I would argue that Fitt's law when applied to the touch screen of a smartphone has slightly different results than when applied to a mouse and desktop screen situation.
A smartphone divides into far fewer discrete active areas than a screen, a fact that is compounded further by the huge difference between interaction tool (mouse versus finger) as well as occupying a much smaller space, so there is much less room for Fitt's Law to return a large value. Once focused on a smartphone screen, while using a pointer as large as a finger, there is a lot less room to actually move, both when considering the physical size of the screen and when considering the size of the grid of active areas.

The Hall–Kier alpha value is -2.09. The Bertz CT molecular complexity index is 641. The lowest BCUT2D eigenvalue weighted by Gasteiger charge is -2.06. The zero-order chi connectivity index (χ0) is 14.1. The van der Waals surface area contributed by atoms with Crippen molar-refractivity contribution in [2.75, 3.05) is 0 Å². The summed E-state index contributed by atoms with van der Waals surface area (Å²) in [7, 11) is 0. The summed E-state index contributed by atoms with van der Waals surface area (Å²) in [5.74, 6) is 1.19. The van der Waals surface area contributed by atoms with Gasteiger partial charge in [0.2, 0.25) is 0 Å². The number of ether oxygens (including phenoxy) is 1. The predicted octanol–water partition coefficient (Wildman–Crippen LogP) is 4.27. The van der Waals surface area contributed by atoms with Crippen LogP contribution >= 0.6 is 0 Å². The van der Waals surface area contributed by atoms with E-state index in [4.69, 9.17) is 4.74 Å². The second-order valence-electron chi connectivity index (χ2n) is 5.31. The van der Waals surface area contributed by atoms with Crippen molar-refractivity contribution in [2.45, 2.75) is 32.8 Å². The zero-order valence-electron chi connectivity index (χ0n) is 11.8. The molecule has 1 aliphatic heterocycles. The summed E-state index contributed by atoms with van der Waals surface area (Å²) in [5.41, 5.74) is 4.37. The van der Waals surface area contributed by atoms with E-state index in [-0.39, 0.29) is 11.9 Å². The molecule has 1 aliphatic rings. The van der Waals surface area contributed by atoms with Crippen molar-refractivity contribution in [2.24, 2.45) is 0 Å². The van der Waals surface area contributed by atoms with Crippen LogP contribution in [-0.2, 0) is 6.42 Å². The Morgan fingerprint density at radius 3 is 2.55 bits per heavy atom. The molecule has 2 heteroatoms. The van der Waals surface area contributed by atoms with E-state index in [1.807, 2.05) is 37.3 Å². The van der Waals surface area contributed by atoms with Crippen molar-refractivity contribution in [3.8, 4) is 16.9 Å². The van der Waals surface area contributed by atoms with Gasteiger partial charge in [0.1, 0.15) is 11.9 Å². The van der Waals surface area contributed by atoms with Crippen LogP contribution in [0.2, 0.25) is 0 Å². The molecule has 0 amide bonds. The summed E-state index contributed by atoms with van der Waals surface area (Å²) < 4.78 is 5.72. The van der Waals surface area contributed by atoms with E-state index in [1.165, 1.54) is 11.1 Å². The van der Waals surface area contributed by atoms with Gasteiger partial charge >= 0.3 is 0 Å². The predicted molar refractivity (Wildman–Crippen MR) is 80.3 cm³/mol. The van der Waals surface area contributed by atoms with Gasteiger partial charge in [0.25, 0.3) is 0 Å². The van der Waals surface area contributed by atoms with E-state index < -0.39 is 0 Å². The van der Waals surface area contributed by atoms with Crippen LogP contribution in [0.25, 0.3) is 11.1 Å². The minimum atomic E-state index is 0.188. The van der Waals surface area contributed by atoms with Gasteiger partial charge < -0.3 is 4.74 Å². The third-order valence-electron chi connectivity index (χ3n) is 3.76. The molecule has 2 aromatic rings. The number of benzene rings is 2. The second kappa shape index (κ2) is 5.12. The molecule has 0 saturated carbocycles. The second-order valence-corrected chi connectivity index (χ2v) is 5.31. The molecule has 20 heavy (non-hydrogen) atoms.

Consider this: if you were using a mouse and screen to point at a set of icons that were same size as smartphone icons and filled the screen and you were asked to click a random one of those icons. Another consideration: if the desktop top screen were filled with the same number of icons as a smartphone (say 20) but scaled to fill the screen. In the first case Fitt's Law would return a high value and the interface would have issues. In the second case Fitt's law would produce a low number. You could also imagine a smartphone screen sized area with 20 icons in which the mouse pointer was confined and think of those results too.
Also, I think smartphone touch screens also react to areas of higher contact whereas a mouse is pixel precise.